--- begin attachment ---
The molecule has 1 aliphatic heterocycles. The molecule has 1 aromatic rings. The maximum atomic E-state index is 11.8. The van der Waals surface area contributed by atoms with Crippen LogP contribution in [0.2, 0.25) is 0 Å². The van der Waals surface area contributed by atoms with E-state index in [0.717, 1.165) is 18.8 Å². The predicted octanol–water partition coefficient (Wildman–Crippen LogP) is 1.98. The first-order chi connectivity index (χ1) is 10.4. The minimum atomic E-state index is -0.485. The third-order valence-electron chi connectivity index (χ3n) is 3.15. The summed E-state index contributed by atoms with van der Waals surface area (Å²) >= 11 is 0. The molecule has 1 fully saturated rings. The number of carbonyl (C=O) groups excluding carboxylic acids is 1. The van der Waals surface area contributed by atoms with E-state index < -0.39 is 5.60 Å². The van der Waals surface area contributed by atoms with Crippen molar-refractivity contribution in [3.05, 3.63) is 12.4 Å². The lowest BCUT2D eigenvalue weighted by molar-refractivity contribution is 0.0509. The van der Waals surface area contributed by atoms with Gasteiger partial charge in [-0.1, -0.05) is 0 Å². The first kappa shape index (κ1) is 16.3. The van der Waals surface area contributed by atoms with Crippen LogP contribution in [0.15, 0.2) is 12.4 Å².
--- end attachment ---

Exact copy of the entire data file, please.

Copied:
The molecule has 1 aliphatic heterocycles. The molecule has 1 aromatic rings. The maximum atomic E-state index is 11.8. The van der Waals surface area contributed by atoms with Crippen LogP contribution in [0.2, 0.25) is 0 Å². The van der Waals surface area contributed by atoms with E-state index in [0.717, 1.165) is 18.8 Å². The predicted octanol–water partition coefficient (Wildman–Crippen LogP) is 1.98. The first-order chi connectivity index (χ1) is 10.4. The minimum atomic E-state index is -0.485. The third-order valence-electron chi connectivity index (χ3n) is 3.15. The summed E-state index contributed by atoms with van der Waals surface area (Å²) >= 11 is 0. The molecule has 1 fully saturated rings. The number of carbonyl (C=O) groups excluding carboxylic acids is 1. The van der Waals surface area contributed by atoms with E-state index < -0.39 is 5.60 Å². The van der Waals surface area contributed by atoms with Crippen molar-refractivity contribution in [3.05, 3.63) is 12.4 Å². The lowest BCUT2D eigenvalue weighted by molar-refractivity contribution is 0.0509. The van der Waals surface area contributed by atoms with Gasteiger partial charge in [-0.1, -0.05) is 0 Å². The first kappa shape index (κ1) is 16.3. The van der Waals surface area contributed by atoms with Crippen LogP contribution in [0.15, 0.2) is 12.4 Å².